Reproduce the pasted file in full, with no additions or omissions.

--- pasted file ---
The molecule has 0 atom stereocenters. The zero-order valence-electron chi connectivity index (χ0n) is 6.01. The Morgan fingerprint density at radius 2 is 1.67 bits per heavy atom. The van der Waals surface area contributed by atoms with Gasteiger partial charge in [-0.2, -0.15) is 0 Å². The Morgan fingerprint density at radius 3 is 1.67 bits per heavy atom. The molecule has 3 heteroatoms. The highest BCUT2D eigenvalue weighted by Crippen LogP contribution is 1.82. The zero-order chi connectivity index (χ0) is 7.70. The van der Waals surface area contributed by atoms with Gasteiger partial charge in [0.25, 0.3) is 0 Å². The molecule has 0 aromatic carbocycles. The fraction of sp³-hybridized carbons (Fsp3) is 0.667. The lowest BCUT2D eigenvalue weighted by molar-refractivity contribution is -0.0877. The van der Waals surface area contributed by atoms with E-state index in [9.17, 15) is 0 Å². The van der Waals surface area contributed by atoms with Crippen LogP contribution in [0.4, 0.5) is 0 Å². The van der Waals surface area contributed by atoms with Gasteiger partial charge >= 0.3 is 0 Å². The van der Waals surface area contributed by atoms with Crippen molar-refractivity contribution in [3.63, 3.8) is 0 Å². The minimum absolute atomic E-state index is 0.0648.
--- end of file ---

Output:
The molecule has 0 atom stereocenters. The zero-order valence-electron chi connectivity index (χ0n) is 6.01. The Morgan fingerprint density at radius 2 is 1.67 bits per heavy atom. The van der Waals surface area contributed by atoms with Gasteiger partial charge in [-0.2, -0.15) is 0 Å². The Morgan fingerprint density at radius 3 is 1.67 bits per heavy atom. The molecule has 3 heteroatoms. The highest BCUT2D eigenvalue weighted by Crippen LogP contribution is 1.82. The zero-order chi connectivity index (χ0) is 7.70. The van der Waals surface area contributed by atoms with Gasteiger partial charge in [0.25, 0.3) is 0 Å². The molecule has 0 aromatic carbocycles. The fraction of sp³-hybridized carbons (Fsp3) is 0.667. The lowest BCUT2D eigenvalue weighted by molar-refractivity contribution is -0.0877. The van der Waals surface area contributed by atoms with E-state index in [9.17, 15) is 0 Å². The van der Waals surface area contributed by atoms with Crippen LogP contribution in [0.4, 0.5) is 0 Å². The van der Waals surface area contributed by atoms with Gasteiger partial charge >= 0.3 is 0 Å². The van der Waals surface area contributed by atoms with Crippen molar-refractivity contribution in [3.63, 3.8) is 0 Å². The minimum absolute atomic E-state index is 0.0648.